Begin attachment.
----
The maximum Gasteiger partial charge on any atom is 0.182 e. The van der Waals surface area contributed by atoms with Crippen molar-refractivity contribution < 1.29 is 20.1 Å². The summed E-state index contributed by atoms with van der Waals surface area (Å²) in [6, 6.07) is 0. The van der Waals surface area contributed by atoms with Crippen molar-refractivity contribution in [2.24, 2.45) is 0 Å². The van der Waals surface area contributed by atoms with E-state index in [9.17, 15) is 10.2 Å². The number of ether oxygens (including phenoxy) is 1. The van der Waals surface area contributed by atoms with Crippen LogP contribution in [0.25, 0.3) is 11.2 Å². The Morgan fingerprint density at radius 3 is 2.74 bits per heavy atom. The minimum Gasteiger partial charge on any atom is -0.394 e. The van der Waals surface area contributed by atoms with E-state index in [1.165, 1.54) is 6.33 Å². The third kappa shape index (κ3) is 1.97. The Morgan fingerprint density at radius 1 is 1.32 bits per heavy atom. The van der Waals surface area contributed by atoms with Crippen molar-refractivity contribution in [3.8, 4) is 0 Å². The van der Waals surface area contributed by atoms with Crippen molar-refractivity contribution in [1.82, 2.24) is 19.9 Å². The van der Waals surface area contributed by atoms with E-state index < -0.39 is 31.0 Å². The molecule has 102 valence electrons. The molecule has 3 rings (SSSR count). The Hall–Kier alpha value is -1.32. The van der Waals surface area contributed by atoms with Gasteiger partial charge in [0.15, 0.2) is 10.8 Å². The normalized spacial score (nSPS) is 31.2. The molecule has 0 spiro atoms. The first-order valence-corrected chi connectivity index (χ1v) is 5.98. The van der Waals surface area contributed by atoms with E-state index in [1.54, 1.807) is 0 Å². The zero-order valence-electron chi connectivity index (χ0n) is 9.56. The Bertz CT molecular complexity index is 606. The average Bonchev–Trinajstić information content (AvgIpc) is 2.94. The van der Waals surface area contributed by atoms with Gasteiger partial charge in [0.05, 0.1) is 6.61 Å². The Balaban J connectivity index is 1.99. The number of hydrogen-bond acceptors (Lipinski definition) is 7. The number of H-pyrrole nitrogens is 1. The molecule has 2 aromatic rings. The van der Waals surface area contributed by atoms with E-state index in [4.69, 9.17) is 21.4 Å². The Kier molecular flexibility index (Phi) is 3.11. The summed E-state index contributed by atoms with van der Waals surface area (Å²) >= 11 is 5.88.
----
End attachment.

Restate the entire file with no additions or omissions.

The maximum Gasteiger partial charge on any atom is 0.182 e. The van der Waals surface area contributed by atoms with Crippen molar-refractivity contribution < 1.29 is 20.1 Å². The summed E-state index contributed by atoms with van der Waals surface area (Å²) in [6, 6.07) is 0. The van der Waals surface area contributed by atoms with Crippen molar-refractivity contribution in [2.24, 2.45) is 0 Å². The van der Waals surface area contributed by atoms with E-state index in [9.17, 15) is 10.2 Å². The number of ether oxygens (including phenoxy) is 1. The van der Waals surface area contributed by atoms with Crippen LogP contribution in [0.25, 0.3) is 11.2 Å². The Morgan fingerprint density at radius 3 is 2.74 bits per heavy atom. The minimum Gasteiger partial charge on any atom is -0.394 e. The van der Waals surface area contributed by atoms with E-state index in [1.165, 1.54) is 6.33 Å². The third kappa shape index (κ3) is 1.97. The Morgan fingerprint density at radius 1 is 1.32 bits per heavy atom. The van der Waals surface area contributed by atoms with Crippen molar-refractivity contribution in [3.8, 4) is 0 Å². The van der Waals surface area contributed by atoms with Crippen molar-refractivity contribution in [1.82, 2.24) is 19.9 Å². The van der Waals surface area contributed by atoms with E-state index < -0.39 is 31.0 Å². The molecule has 102 valence electrons. The molecule has 3 rings (SSSR count). The Hall–Kier alpha value is -1.32. The van der Waals surface area contributed by atoms with Gasteiger partial charge in [0.15, 0.2) is 10.8 Å². The normalized spacial score (nSPS) is 31.2. The molecule has 0 spiro atoms. The first-order valence-corrected chi connectivity index (χ1v) is 5.98. The van der Waals surface area contributed by atoms with E-state index in [1.54, 1.807) is 0 Å². The zero-order valence-electron chi connectivity index (χ0n) is 9.56. The Bertz CT molecular complexity index is 606. The average Bonchev–Trinajstić information content (AvgIpc) is 2.94. The van der Waals surface area contributed by atoms with Gasteiger partial charge in [0.05, 0.1) is 6.61 Å². The Balaban J connectivity index is 1.99. The number of hydrogen-bond acceptors (Lipinski definition) is 7. The number of H-pyrrole nitrogens is 1. The molecule has 2 aromatic rings. The van der Waals surface area contributed by atoms with E-state index in [4.69, 9.17) is 21.4 Å². The Kier molecular flexibility index (Phi) is 3.11. The summed E-state index contributed by atoms with van der Waals surface area (Å²) >= 11 is 5.88.